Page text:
Understanding Michigan Prenuptial and Postnuptial Agreements
Our office often encounters prenuptial and postnuptial agreements. In keeping with DAWN’s commitment of more than 20 years of providing the highest quality representation, we will aggressively challenge unfair premarital agreements to ensure our clients a fair and equitable result under Michigan law. We also defend valid premarital agreements whose terms are fair and equitable. We also represent women’s interests in negotiating prenuptial and postnuptial contracts.
A prenuptial agreement is a contract made in contemplation of marriage intended to limit one party’s ability to receive premarital property that belongs to the other and/or to limit or prevent inheritance of a party’s estate in the event of death or divorce. The court generally enforces such contracts if the parties marry and a divorce later occurs. A postnuptial agreement, which is made after the marriage occurs, will generally contain the terms of a settlement in the event of a divorce.
Michigan law requires that a prenuptial agreement be signed, and if so, the contract “shall remain in full force after marriage takes place.” A family law attorney from DAWN can provide an accurate assessment of the validity of your marital agreement.
Under Michigan law, the following factors are considered in determining whether to enforce a prenuptial agreement:
1.) Was the agreement obtained through fraud, duress, mistake, or misrepresentation or nondisclosure of a material fact?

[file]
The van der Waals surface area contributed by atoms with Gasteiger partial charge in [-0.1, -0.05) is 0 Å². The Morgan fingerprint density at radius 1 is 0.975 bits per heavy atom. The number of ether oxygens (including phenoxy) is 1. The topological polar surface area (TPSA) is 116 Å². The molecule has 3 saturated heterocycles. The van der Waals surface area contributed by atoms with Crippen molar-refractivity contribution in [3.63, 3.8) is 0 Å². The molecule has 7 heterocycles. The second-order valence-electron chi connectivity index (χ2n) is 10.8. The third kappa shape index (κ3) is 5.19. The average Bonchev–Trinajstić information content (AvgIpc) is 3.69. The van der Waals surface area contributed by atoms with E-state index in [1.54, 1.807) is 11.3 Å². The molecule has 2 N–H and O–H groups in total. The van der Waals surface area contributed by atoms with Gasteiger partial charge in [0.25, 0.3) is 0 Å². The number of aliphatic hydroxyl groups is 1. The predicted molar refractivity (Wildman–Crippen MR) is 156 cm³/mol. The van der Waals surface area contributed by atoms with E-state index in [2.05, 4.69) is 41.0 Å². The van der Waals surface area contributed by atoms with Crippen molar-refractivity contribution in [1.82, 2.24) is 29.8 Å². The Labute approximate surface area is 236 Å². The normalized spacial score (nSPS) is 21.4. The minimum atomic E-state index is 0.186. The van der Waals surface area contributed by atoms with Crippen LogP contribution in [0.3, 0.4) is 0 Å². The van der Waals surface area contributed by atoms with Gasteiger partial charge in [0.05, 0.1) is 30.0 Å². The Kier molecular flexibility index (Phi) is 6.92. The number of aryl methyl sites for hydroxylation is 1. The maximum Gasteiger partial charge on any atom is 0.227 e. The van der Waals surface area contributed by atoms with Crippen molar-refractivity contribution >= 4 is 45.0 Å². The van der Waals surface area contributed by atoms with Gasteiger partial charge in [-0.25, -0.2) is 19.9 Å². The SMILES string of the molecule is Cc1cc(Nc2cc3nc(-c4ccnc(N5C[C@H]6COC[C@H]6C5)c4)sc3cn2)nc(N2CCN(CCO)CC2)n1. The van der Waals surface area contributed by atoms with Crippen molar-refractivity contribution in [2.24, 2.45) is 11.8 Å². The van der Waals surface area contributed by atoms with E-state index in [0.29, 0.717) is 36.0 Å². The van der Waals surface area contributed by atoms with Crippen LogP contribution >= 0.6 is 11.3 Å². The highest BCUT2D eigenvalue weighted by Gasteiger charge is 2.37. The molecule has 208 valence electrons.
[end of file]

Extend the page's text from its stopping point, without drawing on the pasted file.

2.) Was the agreement unconscionable at the time it was executed?
3.) Have the facts and circumstances changed to such an extent since the agreement was signed that enforcement of it as written would be unfair and unreasonable?
These agreements must be entered into freely and voluntarily by each party with each understanding their rights and any waiver of rights contained in the agreement. Such agreements also impose a special duty of disclosure not required in ordinary contracts to make sure that each party is fully informed as to the relevant and material facts prior to signing the agreement.
Postnuptial agreements are different in that they arise after the marriage has occurred and are intended to govern the division of property and the rights and obligations of the parties in the event of divorce. To be enforceable, the parties are separated and intending to divorce. These documents are also referred to as separation agreements.
If you have questions about a prenuptial or postnuptial agreement, DAWN can assist you. DAWN’s family law and divorce attorneys are here to help you with prenuptial and postnuptial agreements.
Latest posts by David Caplan (see all)
- How To Spot Signs Your Relationship Could Be in Trouble - June 19, 2015
- Single Moms Time Saving Tricks to Help Your Household Run Smoothly - June 16, 2015
- Tips to Make Your Move with Children Easier - June 2, 2015